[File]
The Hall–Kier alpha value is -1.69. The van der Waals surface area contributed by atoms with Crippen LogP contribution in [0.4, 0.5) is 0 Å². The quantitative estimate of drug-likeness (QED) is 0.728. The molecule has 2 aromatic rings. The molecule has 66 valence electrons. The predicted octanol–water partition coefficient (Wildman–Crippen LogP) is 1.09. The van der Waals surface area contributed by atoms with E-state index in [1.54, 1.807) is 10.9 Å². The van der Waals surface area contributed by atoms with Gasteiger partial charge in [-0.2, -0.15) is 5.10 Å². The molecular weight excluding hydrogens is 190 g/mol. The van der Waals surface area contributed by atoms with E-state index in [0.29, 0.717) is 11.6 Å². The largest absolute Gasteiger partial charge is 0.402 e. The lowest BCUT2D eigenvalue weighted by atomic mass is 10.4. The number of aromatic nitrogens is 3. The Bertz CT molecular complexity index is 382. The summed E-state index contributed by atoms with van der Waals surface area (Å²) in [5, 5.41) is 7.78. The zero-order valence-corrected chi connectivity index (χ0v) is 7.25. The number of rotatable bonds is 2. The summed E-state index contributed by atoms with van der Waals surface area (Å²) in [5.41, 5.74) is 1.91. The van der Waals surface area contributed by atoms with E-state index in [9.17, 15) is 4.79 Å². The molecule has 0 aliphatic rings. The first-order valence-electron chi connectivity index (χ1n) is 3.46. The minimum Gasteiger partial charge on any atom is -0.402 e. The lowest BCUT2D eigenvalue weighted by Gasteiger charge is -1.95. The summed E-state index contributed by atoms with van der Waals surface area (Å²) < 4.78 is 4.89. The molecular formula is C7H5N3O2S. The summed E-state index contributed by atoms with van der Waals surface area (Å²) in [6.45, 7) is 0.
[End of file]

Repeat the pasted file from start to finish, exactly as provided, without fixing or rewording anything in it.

The Hall–Kier alpha value is -1.69. The van der Waals surface area contributed by atoms with Crippen LogP contribution in [0.4, 0.5) is 0 Å². The quantitative estimate of drug-likeness (QED) is 0.728. The molecule has 2 aromatic rings. The molecule has 66 valence electrons. The predicted octanol–water partition coefficient (Wildman–Crippen LogP) is 1.09. The van der Waals surface area contributed by atoms with E-state index in [1.54, 1.807) is 10.9 Å². The van der Waals surface area contributed by atoms with Gasteiger partial charge in [-0.2, -0.15) is 5.10 Å². The molecular weight excluding hydrogens is 190 g/mol. The van der Waals surface area contributed by atoms with E-state index in [0.29, 0.717) is 11.6 Å². The largest absolute Gasteiger partial charge is 0.402 e. The lowest BCUT2D eigenvalue weighted by atomic mass is 10.4. The number of aromatic nitrogens is 3. The Bertz CT molecular complexity index is 382. The summed E-state index contributed by atoms with van der Waals surface area (Å²) in [5, 5.41) is 7.78. The zero-order valence-corrected chi connectivity index (χ0v) is 7.25. The number of rotatable bonds is 2. The summed E-state index contributed by atoms with van der Waals surface area (Å²) in [5.41, 5.74) is 1.91. The van der Waals surface area contributed by atoms with E-state index in [9.17, 15) is 4.79 Å². The molecule has 0 aliphatic rings. The first-order valence-electron chi connectivity index (χ1n) is 3.46. The minimum Gasteiger partial charge on any atom is -0.402 e. The lowest BCUT2D eigenvalue weighted by Gasteiger charge is -1.95. The summed E-state index contributed by atoms with van der Waals surface area (Å²) < 4.78 is 4.89. The molecular formula is C7H5N3O2S. The summed E-state index contributed by atoms with van der Waals surface area (Å²) in [6.45, 7) is 0.